It has been a profound and uplifting experience, not least because our group of 16 people was led by a venerable priest, Father Peter Lessiter.
|Unable to move, Fr Lessiter celebrates the Mass with great humility and devotion|
The pilgrimage itself was very demanding in terms of having a strict programme of devotions at various times and venues throughout the Shrine but, if I tell you that Father Lessiter, wheelchair bound, was at the helm during those four days, despite being seventy nine years of age and in his forty ninth year as a priest, you will have some small concept of the very great demands that were made on this, the most humble of men.
And then, if I tell you that Fr Lessiter is basically paralysed due to various illnesses you will appreciate the tremendous effort he made in order to provide the rigour and integrity to the group and to give honour to Our Lady of Fatima and her Divine Son.
Retirement is a word not recognised by Fr Lessiter; God called him to the priesthood and there he will remain until such time that God will call him again.
Not for him the two bedroomed bungalow in the suburbs and the leisurely life style of the average retired parish priest.
Father L maintains a spiritual and mental programme of activity that would put a 25 year old to shame.
|A much loved and respected priest|
And when people thank him for his witness and guidance his stock reply is:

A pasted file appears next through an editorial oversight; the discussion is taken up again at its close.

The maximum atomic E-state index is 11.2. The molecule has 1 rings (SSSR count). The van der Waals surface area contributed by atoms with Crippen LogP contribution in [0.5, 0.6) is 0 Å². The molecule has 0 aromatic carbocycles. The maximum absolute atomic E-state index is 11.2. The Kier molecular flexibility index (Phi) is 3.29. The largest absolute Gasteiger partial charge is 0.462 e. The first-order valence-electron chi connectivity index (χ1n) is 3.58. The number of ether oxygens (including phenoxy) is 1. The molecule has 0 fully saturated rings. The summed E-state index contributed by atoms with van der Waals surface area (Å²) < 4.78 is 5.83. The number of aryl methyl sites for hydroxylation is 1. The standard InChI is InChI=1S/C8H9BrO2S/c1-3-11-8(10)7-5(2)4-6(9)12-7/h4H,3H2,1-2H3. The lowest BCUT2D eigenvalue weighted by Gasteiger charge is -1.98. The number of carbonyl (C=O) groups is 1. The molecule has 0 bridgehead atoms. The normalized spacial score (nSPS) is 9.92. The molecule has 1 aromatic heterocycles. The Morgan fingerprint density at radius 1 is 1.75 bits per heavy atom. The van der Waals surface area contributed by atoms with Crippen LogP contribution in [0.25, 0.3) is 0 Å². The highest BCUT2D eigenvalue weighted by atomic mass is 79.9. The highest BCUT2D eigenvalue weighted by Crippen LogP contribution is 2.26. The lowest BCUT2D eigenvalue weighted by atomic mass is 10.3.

"Don't thank me, thank Almighty God, He's the one who is deserving of praise; I am just His servant"
It is hard to imagine the daily struggle of an aged man who has lost 80% of body movement.
But Father Lessiter bears it all without complaint or any reduction of his immense good humour.
Watching him celebrate the Latin Mass, virtually immobile but for slight movements of the hands, is a humbling experience.
Every slight action takes an enormous effort of will; just standing at the altar must sap his energy considerably.
Yet he continues, unremittingly in his drive to save souls.
During his lifetime he has brought the Sacraments to many thousands of Catholics living a 'recusant' like existence prior to 2007.
He has also been on constant call, night and day to take the Sacrament of Extreme Unction to those in danger of death - anywhere in England and Wales.
And, most especially, he has been on call to minister the Last Rites to brother priests, many of whom, have turned to the traditional Faith on their deathbed.
It may take more than a hundred years for Fr Lessiter to receive the recognition he deserves but, I am confident that the day will come when he is canonised by Holy Mother Church.
Please remember him in your prayers, he has a gruelling and mentally draining period ahead of him and a difficult return journey to make.
Coincidentally, you may like to read Fr Ray Blake's post that touches on the subjects of retirement and evangelisation, you may read it HERE